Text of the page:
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dc.contributor.advisorHowry, Sierra S.
dc.contributor.authorBulter, Molly
dc.contributor.otherAngelo State University. Department of Agriculture.
dc.creatorButler, Molly Ruth
dc.date.accessioned2012-06-07T18:59:45Z
dc.date.available2012-06-07T18:59:45Z
dc.date.created2012-04-05
dc.date.issued2012-05-12
dc.date.submitted2012-06-07
dc.identifier.urihttp://hdl.handle.net/2346.1/30006
dc.description.abstractFor several decades, multiple species stocking has been accepted as an effective and efficient practice in the ranching industry of west Texas. Benefits include exploitation of multiple markets, flexibility to adjust to those markets, maximum utilization of forage diversity, and sustained productive health of the improved pasture. This investigation was designed to assess the potential profit represented in different combinations, while accounting for extensive variability through the analysis of a series of enterprise budgets. Results indicate that a multiple species cow-calf and commercial range sheep combination enterprise generates the highest profitability. Sensitivity analysis was also conducted to show how volatile an enterprise can be to market fluctuations both low and high.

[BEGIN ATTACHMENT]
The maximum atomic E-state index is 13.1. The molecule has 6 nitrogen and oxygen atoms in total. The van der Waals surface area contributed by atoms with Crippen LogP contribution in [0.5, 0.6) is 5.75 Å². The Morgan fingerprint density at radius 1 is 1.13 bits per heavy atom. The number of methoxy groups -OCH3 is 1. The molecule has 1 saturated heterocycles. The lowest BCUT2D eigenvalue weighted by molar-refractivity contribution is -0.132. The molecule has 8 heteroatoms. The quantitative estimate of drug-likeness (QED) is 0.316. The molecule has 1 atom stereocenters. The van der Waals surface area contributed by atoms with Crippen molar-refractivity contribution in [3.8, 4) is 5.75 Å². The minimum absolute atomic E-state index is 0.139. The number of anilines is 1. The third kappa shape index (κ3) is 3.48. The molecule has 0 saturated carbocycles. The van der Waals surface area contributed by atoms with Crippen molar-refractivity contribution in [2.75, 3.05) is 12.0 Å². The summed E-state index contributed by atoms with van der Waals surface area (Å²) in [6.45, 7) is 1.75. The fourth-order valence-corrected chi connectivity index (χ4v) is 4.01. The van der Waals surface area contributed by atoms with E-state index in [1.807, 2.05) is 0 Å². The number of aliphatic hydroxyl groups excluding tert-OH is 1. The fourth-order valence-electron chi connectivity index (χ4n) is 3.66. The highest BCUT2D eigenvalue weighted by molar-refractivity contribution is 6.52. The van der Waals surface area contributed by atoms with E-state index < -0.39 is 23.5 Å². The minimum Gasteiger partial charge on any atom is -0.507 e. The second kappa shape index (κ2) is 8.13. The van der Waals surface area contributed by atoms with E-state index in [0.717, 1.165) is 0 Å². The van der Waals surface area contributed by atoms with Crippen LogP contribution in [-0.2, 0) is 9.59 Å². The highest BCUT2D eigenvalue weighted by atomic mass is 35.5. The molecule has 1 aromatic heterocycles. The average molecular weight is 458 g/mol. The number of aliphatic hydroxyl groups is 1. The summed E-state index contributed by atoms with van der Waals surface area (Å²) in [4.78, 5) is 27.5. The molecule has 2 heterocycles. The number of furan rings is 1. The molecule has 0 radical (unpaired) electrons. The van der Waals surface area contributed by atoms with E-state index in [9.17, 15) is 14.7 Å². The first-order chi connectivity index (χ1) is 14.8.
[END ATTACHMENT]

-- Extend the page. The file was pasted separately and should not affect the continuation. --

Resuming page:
dc.format.mimetypeapplication/pdf
dc.language.isoen_US
dc.subjectforage diversity
dc.subjectmultiple species
dc.subjectcow-calf
dc.subjectrange sheep
dc.subjectpotential profit
dc.titleDetermining the profitablity of multiple species livestock enterprise budgets within West Texas
dc.typeThesis
dc.type.materialtext
thesis.degree.nameMaster of Science
thesis.degree.levelMaster
thesis.degree.disciplineAnimal Science
thesis.degree.grantorAngelo State University
thesis.degree.departmentAgriculture
dc.contributor.committeeMemberSalisbury, Michael W.
dc.contributor.committeeMemberScott, Cody B.
dc.contributor.committeeMemberWahl, Shawn T.


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